Advice for Chess Journalists

Edward Winter



counsel


The following advice appeared on page 3 of the New York Saturday Press, 18 December 1858:

‘Always crowd into your columns as many slang phrases and sporting terms as possible. The relations between chess and the turf are so intimate, and chessplayers are men of such low character, that your readers cannot fail to appreciate these refinements of style.

If any player or Club has in any way offended you, abuse the unhappy man or Club roundly and continually. Spare neither insulting epithets nor malicious insinuations; never allow the good of the cause to interfere with the gratification of your personal feelings of enmity. You are required to maintain the independent tone of your column at all hazards.

If a paper that you dislike publishes an original game or problem which is afterwards copied into another journal, hasten to publish it, and if you give any credit for it at all, be sure to attribute it to the copying periodical, and not to the one to which you owe a grudge.

If anybody attempts to introduce a great chess reform, based upon experience or study, treat it with sneers and jeers. It is not your business of course to expend money in procuring articles and books upon the subject, and you will find that bad jests and ungrammatical ridicule are cheap substitutes for sound thought and cool argument.

Fail not to impress upon your readers the fact that you are a martyr to the cause of Caissa. If you are roundly paid for managing your chess columns, if you sell chess books and chessboards at a large profit, if you receive money for giving valuable lessons upon the game to green tyros – never mind these things, but prate unceasingly about the services you have rendered to chess. At the same time, never affix your name to any subscriptions list destined to advance the interests of the royal sport.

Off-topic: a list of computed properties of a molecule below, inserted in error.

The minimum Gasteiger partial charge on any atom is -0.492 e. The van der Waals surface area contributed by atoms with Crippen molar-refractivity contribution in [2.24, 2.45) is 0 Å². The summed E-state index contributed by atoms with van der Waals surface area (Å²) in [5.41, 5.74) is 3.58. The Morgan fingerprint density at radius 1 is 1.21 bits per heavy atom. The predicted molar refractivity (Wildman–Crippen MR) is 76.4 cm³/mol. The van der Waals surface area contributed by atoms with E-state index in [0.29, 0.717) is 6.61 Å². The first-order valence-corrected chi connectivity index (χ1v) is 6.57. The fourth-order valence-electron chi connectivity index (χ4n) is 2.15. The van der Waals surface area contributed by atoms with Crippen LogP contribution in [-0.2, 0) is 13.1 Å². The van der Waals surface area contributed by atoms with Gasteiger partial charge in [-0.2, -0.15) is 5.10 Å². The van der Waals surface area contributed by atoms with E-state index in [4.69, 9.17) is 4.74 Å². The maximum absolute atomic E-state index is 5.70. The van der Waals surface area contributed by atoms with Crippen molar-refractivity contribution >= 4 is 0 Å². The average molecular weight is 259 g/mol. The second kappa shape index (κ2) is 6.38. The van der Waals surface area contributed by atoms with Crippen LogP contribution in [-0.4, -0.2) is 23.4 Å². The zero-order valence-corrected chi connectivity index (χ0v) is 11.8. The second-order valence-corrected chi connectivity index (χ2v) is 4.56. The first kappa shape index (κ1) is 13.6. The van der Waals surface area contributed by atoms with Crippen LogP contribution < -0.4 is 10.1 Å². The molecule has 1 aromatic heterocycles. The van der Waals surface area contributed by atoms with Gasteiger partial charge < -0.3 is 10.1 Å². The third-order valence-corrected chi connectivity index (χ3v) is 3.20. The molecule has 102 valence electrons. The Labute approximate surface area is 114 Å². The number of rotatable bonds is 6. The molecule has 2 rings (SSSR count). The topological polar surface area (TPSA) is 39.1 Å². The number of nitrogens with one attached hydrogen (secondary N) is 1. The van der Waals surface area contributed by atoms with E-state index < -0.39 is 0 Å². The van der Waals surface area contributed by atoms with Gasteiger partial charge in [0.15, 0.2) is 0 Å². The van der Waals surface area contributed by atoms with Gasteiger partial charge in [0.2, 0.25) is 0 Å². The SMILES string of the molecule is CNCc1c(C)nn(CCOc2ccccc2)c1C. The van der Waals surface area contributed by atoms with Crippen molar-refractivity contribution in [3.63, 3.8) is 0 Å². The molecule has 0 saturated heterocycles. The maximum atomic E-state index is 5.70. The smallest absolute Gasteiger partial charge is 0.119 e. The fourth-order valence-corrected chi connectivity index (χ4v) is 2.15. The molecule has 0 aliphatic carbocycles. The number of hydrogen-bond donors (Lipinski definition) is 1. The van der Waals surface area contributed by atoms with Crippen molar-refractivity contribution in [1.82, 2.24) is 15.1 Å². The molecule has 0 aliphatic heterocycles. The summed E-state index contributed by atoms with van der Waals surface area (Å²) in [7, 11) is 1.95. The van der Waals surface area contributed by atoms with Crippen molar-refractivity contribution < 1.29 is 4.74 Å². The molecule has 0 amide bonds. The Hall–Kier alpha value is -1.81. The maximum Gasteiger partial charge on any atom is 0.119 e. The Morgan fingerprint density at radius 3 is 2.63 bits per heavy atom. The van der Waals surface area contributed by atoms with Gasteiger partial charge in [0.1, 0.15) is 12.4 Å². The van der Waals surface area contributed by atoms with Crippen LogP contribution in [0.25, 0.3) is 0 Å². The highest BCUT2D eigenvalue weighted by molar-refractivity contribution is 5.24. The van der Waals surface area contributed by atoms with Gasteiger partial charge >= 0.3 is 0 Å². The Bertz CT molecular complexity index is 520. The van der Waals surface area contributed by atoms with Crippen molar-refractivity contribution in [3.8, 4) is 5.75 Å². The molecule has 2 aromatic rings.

Labor to be unremittingly facetious. Stale witticisms, wornout puns, and funny expletives are absolutely necessary in writing about chess. As the exponents of an art so philosophical and thoughtful as chess, you are of course supposed to be always grinning.

Having once attained to the position of a chess editor, you must be careful to support the dignity with propriety. What if you do not know ten lines of chess history? What if you are utterly ignorant of its entire annals from the age of its Sanscrit origination down to the days of its American burglars? What if you are a fourth rate player, and cannot see through a combination of two moves? What if you are not able to put together a single sentence of clear English? All this does not matter so long as you unblushingly ignore all your deficiencies, and, with brazen front, talk loudly of your chess knowledge and general accomplishments.’



We quoted this article on pages 40-41 of issue 29 of Kingpin (Autumn 1998) and also gave it on pages 368-369 of A Chess Omnibus.

See too our own article, How To Write about Chess.



Latest update: 28 January 2015.

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Copyright: Edward Winter. All rights reserved.